Thursday, March 12, 2009 | 2 a.m.
- Beleaguered Moulin Rouge lives to fight another day (3-11-2009)
- Once again, a plan for renewing the Moulin Rouge (2-25-2008)
- Low-income residents pushed closer to streets (9-14-2006)
- Historic casino faces challenges (5-27-2005)
- Moulin Rouge revival planned (1-29-2004)
- Blaze is latest chapter in hotel's storied history (5-29-2003)
Katherine Duncan remembers answering the phone at 1:30 in the morning on May 29, 2003; the voice on the other end told her the remains of the Moulin Rouge were ablaze. As property manager for the company that owned the former casino at the time, Duncan rushed over to the Bonanza Road site and watched firefighters beat back flames curling over the elaborate script of the Moulin Rouge marquee.
She had invested more than a decade in keeping the memory of the place alive, part of the time as president of a group whose Web site called the property “one of the most significant sites in American civil rights history.”
Though some might debate that characterization, the hotel, which opened in May 1955 and closed by year’s end, was the first business in Las Vegas where blacks and whites could party together. It is the only Nevada listing on the National Register of Historic Places linked to the history of race relations in the valley.
After the fire, the most visible reminder of all that is the cursive sign atop a propped-up wall.
Plans for reviving the resort have been redrawn at least four times in the past five years, but rubble and trash are what mostly remain.
Recent events raise the question, yet again, of the Moulin Rouge’s place in today’s Las Vegas:
• Since late September city inspectors began citing the current owner, Moulin Rouge Properties LLC, for allowing much of the 15-acre site to deteriorate, creating unsafe conditions;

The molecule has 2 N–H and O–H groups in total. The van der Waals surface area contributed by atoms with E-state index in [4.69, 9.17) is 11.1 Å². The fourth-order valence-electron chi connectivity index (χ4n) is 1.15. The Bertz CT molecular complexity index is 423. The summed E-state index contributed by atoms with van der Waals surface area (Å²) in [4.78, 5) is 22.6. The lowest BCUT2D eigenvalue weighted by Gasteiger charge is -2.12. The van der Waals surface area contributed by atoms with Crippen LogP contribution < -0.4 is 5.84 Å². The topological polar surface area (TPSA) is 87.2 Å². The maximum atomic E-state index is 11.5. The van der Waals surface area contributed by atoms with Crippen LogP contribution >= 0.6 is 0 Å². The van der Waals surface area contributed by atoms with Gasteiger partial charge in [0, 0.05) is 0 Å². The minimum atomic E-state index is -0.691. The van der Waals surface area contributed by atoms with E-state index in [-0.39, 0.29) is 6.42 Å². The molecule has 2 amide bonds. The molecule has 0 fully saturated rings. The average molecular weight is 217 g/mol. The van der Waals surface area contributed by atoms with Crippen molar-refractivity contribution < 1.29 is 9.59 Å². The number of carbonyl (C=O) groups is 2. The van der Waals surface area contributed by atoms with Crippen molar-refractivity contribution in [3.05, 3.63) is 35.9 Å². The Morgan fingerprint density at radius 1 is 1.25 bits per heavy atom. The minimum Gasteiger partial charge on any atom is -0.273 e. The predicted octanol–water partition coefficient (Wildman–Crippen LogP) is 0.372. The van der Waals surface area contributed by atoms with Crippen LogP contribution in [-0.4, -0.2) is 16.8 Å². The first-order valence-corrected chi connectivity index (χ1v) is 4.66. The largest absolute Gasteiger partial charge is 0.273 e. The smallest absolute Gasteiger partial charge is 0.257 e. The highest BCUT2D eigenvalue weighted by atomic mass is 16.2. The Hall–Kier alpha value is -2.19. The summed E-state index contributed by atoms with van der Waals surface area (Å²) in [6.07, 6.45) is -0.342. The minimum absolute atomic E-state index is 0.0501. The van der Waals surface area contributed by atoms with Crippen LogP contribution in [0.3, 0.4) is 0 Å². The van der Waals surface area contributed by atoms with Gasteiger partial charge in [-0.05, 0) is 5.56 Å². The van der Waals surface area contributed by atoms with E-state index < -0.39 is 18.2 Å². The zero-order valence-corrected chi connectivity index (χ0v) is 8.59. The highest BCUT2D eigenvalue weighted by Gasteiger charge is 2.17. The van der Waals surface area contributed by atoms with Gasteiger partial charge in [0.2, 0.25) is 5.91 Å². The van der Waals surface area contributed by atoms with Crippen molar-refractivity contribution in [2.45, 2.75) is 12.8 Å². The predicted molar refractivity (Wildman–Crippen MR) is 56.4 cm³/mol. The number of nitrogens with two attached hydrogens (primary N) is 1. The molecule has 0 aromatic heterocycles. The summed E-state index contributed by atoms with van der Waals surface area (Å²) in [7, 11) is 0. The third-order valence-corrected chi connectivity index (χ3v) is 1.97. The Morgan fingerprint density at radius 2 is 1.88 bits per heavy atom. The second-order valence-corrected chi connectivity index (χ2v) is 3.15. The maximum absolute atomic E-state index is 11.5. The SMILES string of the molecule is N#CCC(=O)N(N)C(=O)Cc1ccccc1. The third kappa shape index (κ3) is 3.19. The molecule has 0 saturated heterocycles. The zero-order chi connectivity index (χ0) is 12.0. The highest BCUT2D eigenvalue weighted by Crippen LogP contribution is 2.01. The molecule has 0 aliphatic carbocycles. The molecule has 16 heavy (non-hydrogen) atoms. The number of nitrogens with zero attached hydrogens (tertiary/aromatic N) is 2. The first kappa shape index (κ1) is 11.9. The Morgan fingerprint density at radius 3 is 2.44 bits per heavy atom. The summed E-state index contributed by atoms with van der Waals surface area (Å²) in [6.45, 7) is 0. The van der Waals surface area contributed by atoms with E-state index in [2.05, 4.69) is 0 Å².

• In December a North Carolina publisher released the first academic book on the subject: “The Moulin Rouge and Black Rights in Las Vegas,” by College of Southern Nevada professor Earnest N. Bracey; and
• On Feb. 5 the owner filed for Chapter 11 bankruptcy protection, pointing to $39.5 million in debt.
The owner also recently promised the city it would move the sign to the lot where the yet-to-be-built Neon Museum stores signs for future display.
For Duncan, this may have ended what she describes as years of beating her head against a series of owners, trying to convince them their plans should include a museum.
“If you move the sign, you take away the symbol from the site,” she says.
It gives her hope that the symbol may someday be used to “explain to the community: Why did we have to have a Moulin Rouge in the first place?”
In other words, the sign could be an educational tool, a chance to explain to the valley’s millions, many of whom are from elsewhere, not to mention the many more tourists, how the Strip remained segregated until 1960, when casino owners and others, including Las Vegas Sun founder Hank Greenspun, agreed to end the practice. That sit-down happened at the Moulin Rouge, by then shuttered.
Removing the sign also could remove the site’s historical considerations from the hands of the property owners.
As Bracey pointed out in a recent interview, the Moulin Rouge wasn’t “necessarily built for symbolism.” It was built as a business. For reasons still not fully understood, it failed as a business. For five decades since then, a series of owners has been unable to rebuild.
Some observers, including Bracey, suggest “the community” should get behind preserving the site. But no one has come forward to promote that idea.
Preservation of the sign, on the other hand, gets plenty of interest. A Moulin Rouge spokesman, in his only comments for this story, said the owners want the sign back whenever the site finally gets rebuilt.
So the question of how and where we remember local black history — and a place that has come to symbolize steps forward in race relations — will doubtless be raised anew.